There is no merit to this action. It is unfortunate litigation was chosen to address the concern because we have visible tools, such as a YouTube video, to help people learn about imagery removal and an easy-to-use process to facilitate image removal.

As a matter of policy, imagery for Street View is taken in public streets and what any person can readily capture or see in the public domain. Street View is a popular, engaging feature that allows people to easily find, discover, and plan activities relevant to a location.

According to, "While Google is believed to be reviewing the suit, the pictures now stand removed from their Web site."

WSJ Law Blog (April 4, 2008) (April 7, 2008) (April 7, 2008)

Friday, April 04, 2008

Kansas Governor Signs Anti-Funeral-Protesting Law

JURIST reported yesterday:

Kansas Gov. Kathleen Sebelius [official website] Thursday signed legislation [press release] that bans protests within 150 feet of a funeral one hour before, during and two hours after the end of a service. The Kansas Funeral Privacy Act [PDF text; supplemental note, PDF] also prohibits impeding a procession by obstructing a public street or sidewalk. A similar law was struck down [JURIST report] by the Kansas Supreme Court in March. The court ruled that the previous law's judicial trigger provision [JURIST report], which said the law could not be enforced until it was declared constitutional by a state or federal court, invalidated the entire law as it would make the courts an "advisory panel" to the legislature. The new law does not contain the provision.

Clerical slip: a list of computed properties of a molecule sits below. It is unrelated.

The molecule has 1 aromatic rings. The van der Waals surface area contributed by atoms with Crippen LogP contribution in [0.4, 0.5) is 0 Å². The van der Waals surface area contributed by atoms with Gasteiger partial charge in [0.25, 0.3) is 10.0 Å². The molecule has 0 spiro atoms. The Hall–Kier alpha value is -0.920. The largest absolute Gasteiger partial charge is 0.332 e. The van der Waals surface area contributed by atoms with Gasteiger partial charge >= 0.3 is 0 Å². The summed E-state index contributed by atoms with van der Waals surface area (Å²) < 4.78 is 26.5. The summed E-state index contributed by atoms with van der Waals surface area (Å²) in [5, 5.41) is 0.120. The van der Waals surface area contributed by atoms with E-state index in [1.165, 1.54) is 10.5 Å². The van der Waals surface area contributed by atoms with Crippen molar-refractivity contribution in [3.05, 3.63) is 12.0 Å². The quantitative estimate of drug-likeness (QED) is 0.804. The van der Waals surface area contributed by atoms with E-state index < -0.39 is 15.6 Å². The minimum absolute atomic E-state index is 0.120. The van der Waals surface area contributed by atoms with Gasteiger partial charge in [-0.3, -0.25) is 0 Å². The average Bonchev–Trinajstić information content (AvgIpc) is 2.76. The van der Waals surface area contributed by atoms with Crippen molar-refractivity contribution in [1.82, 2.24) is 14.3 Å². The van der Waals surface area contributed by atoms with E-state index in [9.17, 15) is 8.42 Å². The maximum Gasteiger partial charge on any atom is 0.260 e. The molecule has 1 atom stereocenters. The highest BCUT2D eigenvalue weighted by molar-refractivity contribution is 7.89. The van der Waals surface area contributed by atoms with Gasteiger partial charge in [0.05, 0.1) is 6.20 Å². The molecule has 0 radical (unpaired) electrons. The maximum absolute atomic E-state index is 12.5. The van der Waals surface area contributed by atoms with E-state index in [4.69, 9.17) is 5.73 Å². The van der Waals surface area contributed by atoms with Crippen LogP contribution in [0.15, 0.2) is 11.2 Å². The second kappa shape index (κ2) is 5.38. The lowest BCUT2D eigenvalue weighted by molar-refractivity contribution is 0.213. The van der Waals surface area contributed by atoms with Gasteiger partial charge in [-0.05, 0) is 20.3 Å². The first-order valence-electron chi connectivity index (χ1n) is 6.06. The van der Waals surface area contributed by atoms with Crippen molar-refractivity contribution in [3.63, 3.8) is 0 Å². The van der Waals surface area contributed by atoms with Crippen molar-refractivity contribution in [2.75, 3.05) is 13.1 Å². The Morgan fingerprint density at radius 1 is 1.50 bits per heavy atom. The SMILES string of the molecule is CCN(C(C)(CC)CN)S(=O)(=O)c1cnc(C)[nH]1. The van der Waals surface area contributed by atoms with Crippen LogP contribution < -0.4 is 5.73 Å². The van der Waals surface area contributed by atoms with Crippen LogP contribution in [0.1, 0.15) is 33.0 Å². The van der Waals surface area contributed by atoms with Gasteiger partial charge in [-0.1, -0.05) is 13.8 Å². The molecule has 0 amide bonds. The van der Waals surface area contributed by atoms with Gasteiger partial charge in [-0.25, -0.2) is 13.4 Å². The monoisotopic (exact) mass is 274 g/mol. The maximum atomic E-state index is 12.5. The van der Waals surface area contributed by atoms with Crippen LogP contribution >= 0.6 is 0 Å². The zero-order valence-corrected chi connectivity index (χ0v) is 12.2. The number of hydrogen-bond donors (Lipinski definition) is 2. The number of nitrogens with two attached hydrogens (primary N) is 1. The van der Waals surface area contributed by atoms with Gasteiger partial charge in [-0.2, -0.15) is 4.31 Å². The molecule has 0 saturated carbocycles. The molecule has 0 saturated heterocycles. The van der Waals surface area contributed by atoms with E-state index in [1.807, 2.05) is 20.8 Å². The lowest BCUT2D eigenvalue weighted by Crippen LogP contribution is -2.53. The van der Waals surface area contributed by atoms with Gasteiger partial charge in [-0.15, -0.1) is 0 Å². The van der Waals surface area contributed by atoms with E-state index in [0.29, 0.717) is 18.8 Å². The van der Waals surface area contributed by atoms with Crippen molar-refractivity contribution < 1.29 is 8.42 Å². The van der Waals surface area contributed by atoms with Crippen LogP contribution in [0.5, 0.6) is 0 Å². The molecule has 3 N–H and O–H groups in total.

The law was passed in response to picketing at military funerals by members of the Westboro Baptist Church [. . . JURIST news archive], who claim that US soldiers have been killed because America tolerates homosexuals. At least 37 other states have passed similar laws in response to the group, and a federal law [JURIST report] restricting protests at Arlington National Cemetery and other federal cemeteries has also been passed. AP has more.

Prior Kierkegaard Lives Posts on Related Subjects:
"Update: Legislation on Military Funeral Protests, Fred Phelps, and the Patriot Guard Riders" (June 2, 2006)
"Update: Military Funeral Protests, Fred Phelps, and the Patriot Guard Riders" (May 10, 2006)
"Patriot Guard Riders Vs. Fred Phelps" (February 22, 2006)

Bryan Garner's Interviews with SCOTUS on Advocacy and Writing

Over at Bryan Garner's LawProse website, you can access videos of Garner's 2006-2007 interviews with eight of the nine SCOTUS Justices concerning their thoughts about legal writing and advocacy.

According to the site:

In 2006-2007, Bryan Garner interviewed eight of the nine Justices about legal writing and advocacy. These are the complete interviews. . . .

LawProse is making these interviews available as a public service. Anyone may freely use these videos for educational purposes, with appropriate attribution to Bryan Garner or LawProse.

The Legal Reader (March 11, 2008)
How Appealing (March 11, 2008)
How Appealing (March 10, 2008)

Wednesday, April 02, 2008


So, it's been slightly less than 1 year since I've had time and access to post and update. But I'm really hoping that's going to change. If you happen to check out any of the links listed at the right and find any of them to be broken, "on hiatus," or otherwise invalid, please post a comment. I'm working on trying to get through them and do some "cleaning," but I'd appreciate any help.

... and hopefully I'm back.